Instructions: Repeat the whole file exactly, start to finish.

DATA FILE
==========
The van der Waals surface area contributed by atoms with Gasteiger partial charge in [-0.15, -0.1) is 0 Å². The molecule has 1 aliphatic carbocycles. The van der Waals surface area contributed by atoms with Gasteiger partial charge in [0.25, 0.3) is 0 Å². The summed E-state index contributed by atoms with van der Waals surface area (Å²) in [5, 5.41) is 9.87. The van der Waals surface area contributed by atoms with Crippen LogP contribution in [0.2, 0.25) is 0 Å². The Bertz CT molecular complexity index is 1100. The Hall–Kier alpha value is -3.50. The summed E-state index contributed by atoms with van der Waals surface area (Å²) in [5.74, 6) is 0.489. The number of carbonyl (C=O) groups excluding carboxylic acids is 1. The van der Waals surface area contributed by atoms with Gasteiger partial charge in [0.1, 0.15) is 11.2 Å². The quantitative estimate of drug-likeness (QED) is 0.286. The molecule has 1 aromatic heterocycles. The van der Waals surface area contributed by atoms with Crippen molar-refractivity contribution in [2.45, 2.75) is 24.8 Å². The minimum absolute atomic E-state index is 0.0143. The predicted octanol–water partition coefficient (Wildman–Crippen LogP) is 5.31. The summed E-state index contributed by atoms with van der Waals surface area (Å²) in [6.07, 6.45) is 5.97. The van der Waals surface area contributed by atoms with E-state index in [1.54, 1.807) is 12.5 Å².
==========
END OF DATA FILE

The van der Waals surface area contributed by atoms with Gasteiger partial charge in [-0.15, -0.1) is 0 Å². The molecule has 1 aliphatic carbocycles. The van der Waals surface area contributed by atoms with Gasteiger partial charge in [0.25, 0.3) is 0 Å². The summed E-state index contributed by atoms with van der Waals surface area (Å²) in [5, 5.41) is 9.87. The van der Waals surface area contributed by atoms with Crippen LogP contribution in [0.2, 0.25) is 0 Å². The Bertz CT molecular complexity index is 1100. The Hall–Kier alpha value is -3.50. The summed E-state index contributed by atoms with van der Waals surface area (Å²) in [5.74, 6) is 0.489. The number of carbonyl (C=O) groups excluding carboxylic acids is 1. The van der Waals surface area contributed by atoms with Gasteiger partial charge in [0.1, 0.15) is 11.2 Å². The quantitative estimate of drug-likeness (QED) is 0.286. The molecule has 1 aromatic heterocycles. The van der Waals surface area contributed by atoms with Crippen molar-refractivity contribution in [2.45, 2.75) is 24.8 Å². The minimum absolute atomic E-state index is 0.0143. The predicted octanol–water partition coefficient (Wildman–Crippen LogP) is 5.31. The summed E-state index contributed by atoms with van der Waals surface area (Å²) in [6.07, 6.45) is 5.97. The van der Waals surface area contributed by atoms with E-state index in [1.54, 1.807) is 12.5 Å².